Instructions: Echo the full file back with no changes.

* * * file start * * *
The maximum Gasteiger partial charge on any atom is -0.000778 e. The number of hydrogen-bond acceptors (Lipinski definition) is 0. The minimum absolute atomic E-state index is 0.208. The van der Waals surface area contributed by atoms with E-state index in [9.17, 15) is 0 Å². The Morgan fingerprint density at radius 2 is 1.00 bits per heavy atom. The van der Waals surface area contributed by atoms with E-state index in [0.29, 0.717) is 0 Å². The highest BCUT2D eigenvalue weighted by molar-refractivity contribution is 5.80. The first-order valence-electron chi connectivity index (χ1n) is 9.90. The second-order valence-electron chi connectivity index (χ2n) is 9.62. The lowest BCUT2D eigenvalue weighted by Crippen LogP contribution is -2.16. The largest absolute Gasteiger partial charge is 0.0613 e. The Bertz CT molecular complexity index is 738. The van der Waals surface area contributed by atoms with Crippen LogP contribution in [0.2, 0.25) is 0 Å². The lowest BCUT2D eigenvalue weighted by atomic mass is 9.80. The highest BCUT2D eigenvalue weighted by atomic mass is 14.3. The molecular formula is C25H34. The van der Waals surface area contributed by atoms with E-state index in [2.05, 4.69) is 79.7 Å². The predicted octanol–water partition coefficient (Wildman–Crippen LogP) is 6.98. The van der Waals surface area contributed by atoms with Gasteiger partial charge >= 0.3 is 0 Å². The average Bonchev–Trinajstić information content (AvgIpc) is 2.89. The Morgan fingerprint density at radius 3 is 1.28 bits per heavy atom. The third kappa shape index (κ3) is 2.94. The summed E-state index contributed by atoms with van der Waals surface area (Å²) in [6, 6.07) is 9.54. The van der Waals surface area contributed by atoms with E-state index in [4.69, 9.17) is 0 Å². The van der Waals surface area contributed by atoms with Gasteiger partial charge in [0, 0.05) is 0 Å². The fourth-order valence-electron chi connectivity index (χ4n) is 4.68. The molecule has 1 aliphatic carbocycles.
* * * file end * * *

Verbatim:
The maximum Gasteiger partial charge on any atom is -0.000778 e. The number of hydrogen-bond acceptors (Lipinski definition) is 0. The minimum absolute atomic E-state index is 0.208. The van der Waals surface area contributed by atoms with E-state index in [9.17, 15) is 0 Å². The Morgan fingerprint density at radius 2 is 1.00 bits per heavy atom. The van der Waals surface area contributed by atoms with E-state index in [0.29, 0.717) is 0 Å². The highest BCUT2D eigenvalue weighted by molar-refractivity contribution is 5.80. The first-order valence-electron chi connectivity index (χ1n) is 9.90. The second-order valence-electron chi connectivity index (χ2n) is 9.62. The lowest BCUT2D eigenvalue weighted by Crippen LogP contribution is -2.16. The largest absolute Gasteiger partial charge is 0.0613 e. The Bertz CT molecular complexity index is 738. The van der Waals surface area contributed by atoms with Crippen LogP contribution in [0.2, 0.25) is 0 Å². The lowest BCUT2D eigenvalue weighted by atomic mass is 9.80. The highest BCUT2D eigenvalue weighted by atomic mass is 14.3. The molecular formula is C25H34. The van der Waals surface area contributed by atoms with E-state index in [2.05, 4.69) is 79.7 Å². The predicted octanol–water partition coefficient (Wildman–Crippen LogP) is 6.98. The van der Waals surface area contributed by atoms with Gasteiger partial charge >= 0.3 is 0 Å². The average Bonchev–Trinajstić information content (AvgIpc) is 2.89. The Morgan fingerprint density at radius 3 is 1.28 bits per heavy atom. The third kappa shape index (κ3) is 2.94. The summed E-state index contributed by atoms with van der Waals surface area (Å²) in [6, 6.07) is 9.54. The van der Waals surface area contributed by atoms with E-state index in [4.69, 9.17) is 0 Å². The van der Waals surface area contributed by atoms with Gasteiger partial charge in [0, 0.05) is 0 Å². The fourth-order valence-electron chi connectivity index (χ4n) is 4.68. The molecule has 1 aliphatic carbocycles.